Formerly known as Panus giganteus (Berk) Corner, Pleurotus giganteus (Berk.) Karunarathna & K.D. Hyde is a culinary mushroom that is gaining popularity for its organoleptic properties and commercial prospects. In fact, consumption of this used-to-be wild mushroom has long been a tradition in the indigenous villages in Peninsular Malaysia . A variety of P. giganteus from China is now being cultivated in Malaysia and the common commercial name in Malay language for P. giganteus is “Seri Pagi” (morning glory). In China, P. giganteus is widely referred as “Zhudugu” (swine’s stomach) . It is noteworthy to mention that the “Panus-Pleurotus Lentinus” complex has long existed and has resulted in the confusion of nomenclature and taxonomy of these three species. Briefly, Panus giganteus (Polyporaceae, Polyporales) is characterised by its unbranched skeletal hyphae that usually grow on buried woody substrates . While Pegler  has merged Panus as a subgenus within Lentinus, Corner , has grouped the genus Panus to species with skeletal hyphae and separated those species with ligative hyphae in Lentinus. Hence, Lentinus giganteus is regarded as synonym for Panus giganteus and Lentinus giganteus should be used if recommendation of Pegler is ever adopted [13, 16]. However, Karunarathna and colleagues have revisited this issue and concluded that Panus/Lentinus giganteus should be unified and positioned in Pleurotus as supported by molecular evidences .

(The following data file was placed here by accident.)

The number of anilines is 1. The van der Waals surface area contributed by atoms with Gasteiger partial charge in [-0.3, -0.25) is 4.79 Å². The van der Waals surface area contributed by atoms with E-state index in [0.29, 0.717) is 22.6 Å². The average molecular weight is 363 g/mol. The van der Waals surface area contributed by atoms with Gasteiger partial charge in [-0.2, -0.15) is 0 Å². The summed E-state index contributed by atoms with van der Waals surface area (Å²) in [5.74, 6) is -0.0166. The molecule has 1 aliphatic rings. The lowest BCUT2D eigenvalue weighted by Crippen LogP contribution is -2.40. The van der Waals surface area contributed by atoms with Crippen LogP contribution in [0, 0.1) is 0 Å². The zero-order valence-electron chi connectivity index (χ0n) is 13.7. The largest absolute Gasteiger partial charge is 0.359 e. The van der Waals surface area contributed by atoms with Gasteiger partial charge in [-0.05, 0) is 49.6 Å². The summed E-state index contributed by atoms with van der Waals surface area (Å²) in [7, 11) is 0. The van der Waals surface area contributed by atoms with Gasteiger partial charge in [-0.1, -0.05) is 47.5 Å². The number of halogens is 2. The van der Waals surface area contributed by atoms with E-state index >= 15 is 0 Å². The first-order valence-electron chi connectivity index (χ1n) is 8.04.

Cell cultures derived from nervous system tissue have proven to be powerful tools for elucidating cellular mechanisms of nervous system function . The effect of chemicals, drugs, natural products or even growth factors on neurite outgrowth can be quantified by enumerating the number of cells that bear neurites using in vitro cell line model . Neurite refers collectively to “axons and dendrites extended by primary cells growing in culture, or processes extended by neuronal cell lines, which are neither definitive axons, nor dendrites” [19, 20]. Pheochromocytoma (PC12) cells, originated from a rat adrenal medullary tumour (pheochromocytoma) have been widely employed as a model of neuronal differentiation and neurite outgrowth . PC12 cells respond to NGF and when triggered, cease proliferation, extend neurites, and become electrically excitable .